geriatric trauma; trauma surgery; fragility fractures; osteoporosis; anesthesia
13.  Peer review for biomedical publications: we can improve the system 
BMC Medicine  2014;12:179.
The lack of formal training programs for peer reviewers places the scientific quality of biomedical publications at risk, as the introduction of ‘hidden’ bias may not be easily recognized by the reader. The exponential increase in the number of manuscripts submitted for publication worldwide, estimated in the millions annually, overburdens the capability of available qualified referees. Indeed, the workload imposed on individual reviewers appears to be reaching a ‘breaking point’ that may no longer be sustainable. Some journals have made efforts to improve peer review via structured guidelines, courses for referees, and employing biostatisticians to ensure appropriate study design and analyses. Further strategies designed to incentivize and reward peer review work include journals providing continuing medical education (CME) credits to individual referees by defined criteria for timely and high-quality evaluations. Alternative options to supplement the current peer review process consist of ‘post-publication peer review,’ ‘decoupled peer review,’ ‘collaborative peer review,’ and ‘portable peer review’. This article outlines the shortcomings and flaws in the current peer review system and discusses new innovative options on the horizon.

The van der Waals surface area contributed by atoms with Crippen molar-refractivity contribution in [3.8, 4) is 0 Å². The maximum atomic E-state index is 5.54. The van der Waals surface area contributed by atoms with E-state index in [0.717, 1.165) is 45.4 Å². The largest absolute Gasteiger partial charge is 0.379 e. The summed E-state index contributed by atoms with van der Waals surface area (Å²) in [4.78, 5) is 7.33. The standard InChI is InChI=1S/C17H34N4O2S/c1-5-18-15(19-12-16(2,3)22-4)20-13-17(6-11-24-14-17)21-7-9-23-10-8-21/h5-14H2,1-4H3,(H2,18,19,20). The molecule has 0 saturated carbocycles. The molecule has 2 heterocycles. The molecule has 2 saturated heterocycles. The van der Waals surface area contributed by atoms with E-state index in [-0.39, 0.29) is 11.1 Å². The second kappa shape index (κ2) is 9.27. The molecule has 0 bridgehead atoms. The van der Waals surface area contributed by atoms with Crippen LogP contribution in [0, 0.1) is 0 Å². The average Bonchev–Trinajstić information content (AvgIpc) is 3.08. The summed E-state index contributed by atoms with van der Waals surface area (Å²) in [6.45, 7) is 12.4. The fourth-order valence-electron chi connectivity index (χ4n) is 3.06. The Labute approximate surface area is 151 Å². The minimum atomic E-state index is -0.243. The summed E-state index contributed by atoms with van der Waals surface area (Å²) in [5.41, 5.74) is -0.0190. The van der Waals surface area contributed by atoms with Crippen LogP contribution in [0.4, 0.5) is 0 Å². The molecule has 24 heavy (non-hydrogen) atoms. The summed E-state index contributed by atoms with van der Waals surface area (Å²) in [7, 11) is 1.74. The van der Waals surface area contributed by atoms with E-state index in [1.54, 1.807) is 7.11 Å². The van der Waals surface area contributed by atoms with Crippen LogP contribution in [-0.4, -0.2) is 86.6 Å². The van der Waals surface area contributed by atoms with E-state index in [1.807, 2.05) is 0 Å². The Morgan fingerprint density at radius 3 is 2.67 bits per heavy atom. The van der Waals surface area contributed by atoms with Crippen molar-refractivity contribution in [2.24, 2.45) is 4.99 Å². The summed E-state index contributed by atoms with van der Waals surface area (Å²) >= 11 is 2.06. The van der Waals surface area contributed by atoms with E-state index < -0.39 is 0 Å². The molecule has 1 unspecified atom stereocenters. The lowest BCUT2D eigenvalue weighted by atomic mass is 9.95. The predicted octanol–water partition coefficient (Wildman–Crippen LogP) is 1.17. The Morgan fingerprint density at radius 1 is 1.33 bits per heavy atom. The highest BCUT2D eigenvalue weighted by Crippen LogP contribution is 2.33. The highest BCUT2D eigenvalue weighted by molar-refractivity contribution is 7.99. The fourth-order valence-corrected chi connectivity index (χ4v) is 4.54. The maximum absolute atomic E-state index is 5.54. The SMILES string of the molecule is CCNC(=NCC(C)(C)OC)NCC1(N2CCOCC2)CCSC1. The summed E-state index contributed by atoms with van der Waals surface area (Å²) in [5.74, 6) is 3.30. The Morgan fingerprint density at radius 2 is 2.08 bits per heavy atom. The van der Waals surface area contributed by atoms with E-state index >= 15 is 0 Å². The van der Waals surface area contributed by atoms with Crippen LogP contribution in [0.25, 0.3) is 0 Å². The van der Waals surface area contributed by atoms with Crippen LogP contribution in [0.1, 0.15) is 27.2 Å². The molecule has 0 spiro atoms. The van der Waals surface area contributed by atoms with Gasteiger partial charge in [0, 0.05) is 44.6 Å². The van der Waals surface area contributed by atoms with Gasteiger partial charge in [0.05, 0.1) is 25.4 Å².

See related article:
Electronic supplementary material
The online version of this article (doi:10.1186/s12916-014-0179-1) contains supplementary material, which is available to authorized users.
PMCID: PMC4177268  PMID: 25270270
Peer review; Biomedical publications; Evidence-based medicine; Randomized controlled trials
15.  Deficiency of complement receptors CR2/CR1 in Cr2-/- mice reduces the extent of secondary brain damage after closed head injury